Stage 1 consists of reviewing previously available information on the building to inspect in order to identify the elements and potentially critical locations to examine. Technical drawings, previous inspection reports and aerial images from applications such as Google Earth can all be used in this stage. The selection of the building elements to be inspected depends on the objectives and scope of the survey. If the aim were to assess the overall thermal performance of the building or to detect unexpected thermal anomalies, it would be advisable to inspect the entire envelope, including all walls, roofs, windows, doors, etc. However, in other cases, including assessments of insulation material degradation and partial retrofit interventions, it could be sufficient to inspect only those elements involved. Singular elements, i.e. geometrical thermal bridges and other elements that were less insulated than the rest, should be always identified prior to the inspection.

The aim of stage 2 is to identify potential risks such as trees, power lines, aerials, roads and other nearby buildings in order to define a safe drone flight. It will be necessary to conduct an on-site visit, if this has not already been done in stage 1, in order to correctly identify all risks. Consideration should also be given to drone pilot safety, especially if the drone must be operated from a location where vehicles circulate. Existing regulations and flight restrictions must also be considered during this stage: according to current Spanish regulations (18(18) Ministerio de la Presidencia y para las Administraciones Territoriales. (2017). Real Decreto 1036/2017, de 15 de diciembre, por el que se regula la utilización civil de las aeronaves pilotadas por control remoto, y se modifican el Real Decreto 552/2014, de 27 de junio, por el que se desarrolla el Reglamento del aire y disposiciones operativas comunes para los servicios y procedimientos de navegación aérea y el Real Decreto 57/2002, de 18 de enero, por el que se aprueba el Reglamento de Circulación Aérea. Boletín Oficial del Estado, BOE 29th December 2017, 316. Retrieved from https://www.boe.es/buscar/doc.php?id=BOE-A-2017-15721.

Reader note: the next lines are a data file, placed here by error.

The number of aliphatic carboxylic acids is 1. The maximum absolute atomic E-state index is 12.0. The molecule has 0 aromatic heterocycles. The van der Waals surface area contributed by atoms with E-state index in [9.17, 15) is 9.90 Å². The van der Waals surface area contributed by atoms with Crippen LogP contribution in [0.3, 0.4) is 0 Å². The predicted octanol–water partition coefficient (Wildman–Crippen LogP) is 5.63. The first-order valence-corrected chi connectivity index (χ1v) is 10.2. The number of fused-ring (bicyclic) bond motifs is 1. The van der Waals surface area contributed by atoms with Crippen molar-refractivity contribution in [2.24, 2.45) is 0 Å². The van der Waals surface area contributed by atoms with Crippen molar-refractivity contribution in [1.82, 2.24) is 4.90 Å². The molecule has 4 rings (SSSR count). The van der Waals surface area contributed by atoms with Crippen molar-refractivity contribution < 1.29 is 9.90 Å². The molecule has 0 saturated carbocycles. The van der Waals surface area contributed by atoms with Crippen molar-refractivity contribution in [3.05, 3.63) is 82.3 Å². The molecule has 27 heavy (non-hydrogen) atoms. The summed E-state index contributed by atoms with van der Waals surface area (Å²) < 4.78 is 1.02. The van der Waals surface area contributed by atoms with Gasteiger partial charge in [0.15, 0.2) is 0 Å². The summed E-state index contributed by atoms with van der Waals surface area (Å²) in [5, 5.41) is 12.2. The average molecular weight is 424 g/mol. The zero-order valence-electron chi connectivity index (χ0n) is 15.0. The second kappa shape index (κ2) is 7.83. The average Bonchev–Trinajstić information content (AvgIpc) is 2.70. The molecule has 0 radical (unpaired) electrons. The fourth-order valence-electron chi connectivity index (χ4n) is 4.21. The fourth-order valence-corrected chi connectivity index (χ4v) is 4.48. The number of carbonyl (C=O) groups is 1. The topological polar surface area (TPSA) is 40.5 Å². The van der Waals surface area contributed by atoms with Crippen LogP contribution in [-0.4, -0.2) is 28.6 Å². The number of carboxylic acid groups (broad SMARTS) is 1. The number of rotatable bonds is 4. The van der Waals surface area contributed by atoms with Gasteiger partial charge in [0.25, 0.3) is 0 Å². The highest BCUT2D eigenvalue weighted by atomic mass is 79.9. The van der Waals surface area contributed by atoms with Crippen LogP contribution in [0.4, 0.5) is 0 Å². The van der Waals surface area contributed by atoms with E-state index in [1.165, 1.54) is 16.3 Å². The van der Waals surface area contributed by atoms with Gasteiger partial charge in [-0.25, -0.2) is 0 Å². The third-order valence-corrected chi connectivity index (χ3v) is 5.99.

), it is obligatory to draw up an aviation safety report prior to the flight. Risk analysis and existing regulations will determine the areas for drone takeoff and landing, and for assembly and disassembly in the event that the drone is transported disassembled. The flight plan is also defined at this stage, including flight path and drone movements (horizontal, vertical and turns), horizontal and vertical distances to maintain from building elements and obstacles and camera angles and distances to maintain in relation to the elements to inspect. Stage 2 is also when the most suitable drone and sensors are selected according to the task to perform and the risks identified. Drones can be equipped with different types of sensor, depending on the purpose of the flight (1(1) Shakhatreh, H., Sawalmeh, A. H., Al-Fuqaha, A., Dou, Z., Almaita, E., Khalil, I., Othman, N. S., Khreishah, A., and Guizani, M. (2019). Unmanned aerial vehicles (UAVs): A survey on civil applications and key research challenges. IEEE Access, 7, 48572-48634. https://doi.org/10.1109/ACCESS.2019.2909530.
). Some drones have integrated cameras and IR sensors, and others not. The total inspection time and the number of batteries required should be estimated in Stage 2 to plan the interval stops and the different phases of the flight inspection.